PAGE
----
The Importance of Vitamin D: How to Ensure Your Child is Getting Enough

In the world of nutrition, Vitamin D is a hot topic. In recent years, research has shown that Vitamin D plays a major role in health, beyond its known benefit for bone health.  Children who do not get enough Vitamin D are at a greater risk for certain health problems, such as asthma and allergies[i].  Severe Vitamin D deficiency can lead to a serious bone disease called Rickets.

Recommended Intake

In 2010, the Institute of Medicine (IOM) increased the recommended daily intake of Vitamin D for all age groups. The recommended intake for infants is 400 IU per day and for children and adults, 600 IU per day[ii].  Although Vitamin D can be obtained from sun exposure, kids play outside less than in previous years and sunscreen, which is recommended to prevent skin cancer, greatly reduces the body’s ability to make Vitamin D from the sun’s ultraviolet rays. This means that children must get Vitamin D from their diet or from a supplement.

Vitamin D Sources:

The main dietary source of Vitamin D for children is fortified cow’s milk. Recent research suggests that the optimal daily intake of fortified milk is two cups per day for most children[iii].  Two cups (16 fluid ounces) of low fat, fortified cow’s milk provides about 254 IU of Vitamin D. This amount does not meet the recommended daily intake of 600 IU, so this recommendation assumes that children are getting some Vitamin D from other sources.  Other dietary sources of Vitamin D include fortified cereals, other dairy products, and oily fish.

Vitamin D for Children with Food Allergies

If your little one has a milk allergy, it’s important to ensure that they get adequate Vitamin D from allergy-friendly sources.  Be sure to provide a milk-replacement that is fortified with Vitamin D. If your child’s food allergies also limit their intake of other Vitamin D sources, like cereal and fish, consider adding a Vitamin D supplement to their diet. For those of you whose children drink Neocate Junior, you may have heard that the Vitamin D level has recently been increased.  For reference, two cups of the upgraded Neocate Junior will provide about 380 IU of Vitamin D, which is more than the amount provided by the same quantity of cow’s milk. This increased level of Vitamin D helps to account for the dietary limitations of children with food allergies, which may make it difficult for them to get enough Vitamin D from their diet. In order to meet 100% of the recommended level of Vitamin D (600 IU), children 1 year and over need to drink about 25 fluid ounces (about 3 cups) of Neocate Junior per day.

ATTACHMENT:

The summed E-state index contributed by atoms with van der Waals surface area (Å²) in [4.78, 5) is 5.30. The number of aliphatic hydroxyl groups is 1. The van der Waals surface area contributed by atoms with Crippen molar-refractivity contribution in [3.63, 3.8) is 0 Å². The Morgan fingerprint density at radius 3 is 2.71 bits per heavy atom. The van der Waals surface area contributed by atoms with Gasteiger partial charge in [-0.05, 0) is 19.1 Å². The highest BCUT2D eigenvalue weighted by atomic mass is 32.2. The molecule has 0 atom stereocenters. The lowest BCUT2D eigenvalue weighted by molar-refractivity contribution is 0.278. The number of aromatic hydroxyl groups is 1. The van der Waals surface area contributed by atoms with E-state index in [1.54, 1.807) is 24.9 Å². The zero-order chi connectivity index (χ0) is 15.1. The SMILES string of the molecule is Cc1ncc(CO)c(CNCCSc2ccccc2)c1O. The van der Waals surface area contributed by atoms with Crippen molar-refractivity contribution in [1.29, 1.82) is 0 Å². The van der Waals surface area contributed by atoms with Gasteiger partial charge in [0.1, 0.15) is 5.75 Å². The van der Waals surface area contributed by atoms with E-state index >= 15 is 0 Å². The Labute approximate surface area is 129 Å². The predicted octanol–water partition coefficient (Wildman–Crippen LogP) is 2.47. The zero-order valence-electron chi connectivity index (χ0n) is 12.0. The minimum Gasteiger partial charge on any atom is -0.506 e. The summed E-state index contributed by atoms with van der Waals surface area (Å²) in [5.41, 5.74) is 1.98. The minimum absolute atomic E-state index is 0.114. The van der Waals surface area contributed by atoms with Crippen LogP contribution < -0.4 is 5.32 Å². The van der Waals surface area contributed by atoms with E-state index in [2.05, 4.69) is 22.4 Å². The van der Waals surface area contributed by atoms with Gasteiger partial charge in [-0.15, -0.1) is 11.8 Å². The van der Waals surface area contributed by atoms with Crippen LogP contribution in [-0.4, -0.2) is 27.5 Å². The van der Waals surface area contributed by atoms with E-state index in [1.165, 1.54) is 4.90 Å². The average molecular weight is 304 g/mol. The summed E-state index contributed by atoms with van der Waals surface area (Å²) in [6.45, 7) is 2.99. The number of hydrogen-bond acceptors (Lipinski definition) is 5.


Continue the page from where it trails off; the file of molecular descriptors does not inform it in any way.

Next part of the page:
Have questions about Vitamin D? Ask away!

Mallory West


Photo source:

[i] Jonathon L. Maguire et al. Modifiable Determinants of Serum 25-Hydroxyvitamin D Status in Early ChildhoodOpportunities for PreventionDeterminants of Early Childhood Vitamin D Status. JAMA Pediatrics, 2013; : 1 DOI: 10.1001/2013.jamapediatrics.226.

[ii] Institute of Medicine. Dietary Reference Intakes for Calcium and Vitamin D. Washington, DC: The National Academies Press; 2011.

[iii] Jonathon L. Maguire, Gerald Lebovic, Sharmilaa Kandasamy, Marina Khovratovich, Muhammad Mamdani, Catherine S. Birken, and Patricia C. Parkin , on behalf of the TARGet Kids! Collaboration. The Relationship Between Cow’s Milk and Stores of Vitamin D and Iron in Early Childhood. Pediatrics, December 17, 2012 DOI: 10.1542/peds.2012-1793.

Published: 02/06/2013
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